Blocking the shipment of user terminals would perhaps be the most effective way to prevent Starlink internet access. Countries could block payments, but this could be easily overcome, especially with the rise of cryptocurrency use (which Musk seems eager to adopt).
If a nation is unhappy with SpaceX providing service to their country, they could attempt to seek diplomatic resolution with countries that have jurisdiction over SpaceX’s operations. As part of the outer space treaty, states are responsible for national space activities even from non-government agencies. This means the U.S. would technically be responsible for SpaceX providing internet to countries where governments restrict access.
Whether or not you agree with this possibility with SpaceX, it comes down to one simple question: is internet a human right?
Free and open internet as a human right
In 2011, the United Nations (of which the U.S. is a part) declared internet access to be a human right. The report came in response to controlled outages in Egypt. It goes in depth about specific types of content that could be appropriately blocked, but says that “any restriction to the right to freedom of expression must meet the strict criteria under international human rights laws.” It further says that “facilitating access to the internet for all individuals, with as little restriction to online content as possible, should be a priority for all States.”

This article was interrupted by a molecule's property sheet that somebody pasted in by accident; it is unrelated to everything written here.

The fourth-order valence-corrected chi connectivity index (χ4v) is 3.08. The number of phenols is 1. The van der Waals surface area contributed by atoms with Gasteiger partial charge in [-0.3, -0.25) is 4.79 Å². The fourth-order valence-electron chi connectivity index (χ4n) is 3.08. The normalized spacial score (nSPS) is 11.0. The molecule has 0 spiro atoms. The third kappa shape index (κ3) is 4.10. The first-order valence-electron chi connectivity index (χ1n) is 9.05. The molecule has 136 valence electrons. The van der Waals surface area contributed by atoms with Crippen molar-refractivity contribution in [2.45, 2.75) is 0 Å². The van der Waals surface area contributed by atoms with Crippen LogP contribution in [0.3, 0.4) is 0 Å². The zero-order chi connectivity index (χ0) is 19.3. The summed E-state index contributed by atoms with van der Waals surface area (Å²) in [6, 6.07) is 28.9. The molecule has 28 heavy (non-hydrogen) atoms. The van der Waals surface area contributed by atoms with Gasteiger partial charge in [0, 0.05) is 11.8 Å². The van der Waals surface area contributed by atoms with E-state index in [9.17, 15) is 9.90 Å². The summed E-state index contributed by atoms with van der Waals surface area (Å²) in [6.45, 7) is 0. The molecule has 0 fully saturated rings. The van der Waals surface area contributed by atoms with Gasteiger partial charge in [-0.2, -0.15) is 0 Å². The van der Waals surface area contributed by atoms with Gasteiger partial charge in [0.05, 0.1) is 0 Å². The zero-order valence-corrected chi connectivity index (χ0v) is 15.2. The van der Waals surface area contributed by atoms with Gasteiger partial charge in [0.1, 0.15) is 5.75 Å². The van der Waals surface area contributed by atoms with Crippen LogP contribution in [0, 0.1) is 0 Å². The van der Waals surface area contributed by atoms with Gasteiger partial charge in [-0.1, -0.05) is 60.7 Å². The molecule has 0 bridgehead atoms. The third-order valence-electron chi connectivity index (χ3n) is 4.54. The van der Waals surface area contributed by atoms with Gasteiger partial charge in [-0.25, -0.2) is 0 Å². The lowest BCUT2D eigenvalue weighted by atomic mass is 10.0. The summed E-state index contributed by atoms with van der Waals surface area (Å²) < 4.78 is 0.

Space Explored’s Take
I am glad to see Elon Musk’s stance of disregarding nations who are in favor of overbearing censorship here. I believe individuals should have the right to a free and open internet. If a country is not able or willing to provide internet access, I hope that SpaceX and others will be able to do so in the near future.
There are certainly a lot of logistics that need to be figured out of course. Once Starlink interconnects are active, there could be foreign citizens connecting to one country’s internet connection without ever stepping foot in that country or having an obligation to follow that country’s law.
It will be eye-opening to see which countries object to Starlink user terminals being deployed and what methods they use in an attempt to stop them. I see the widespread deployment of Starlink as a great way to ensure the democratic free flow of information across borders and for all people.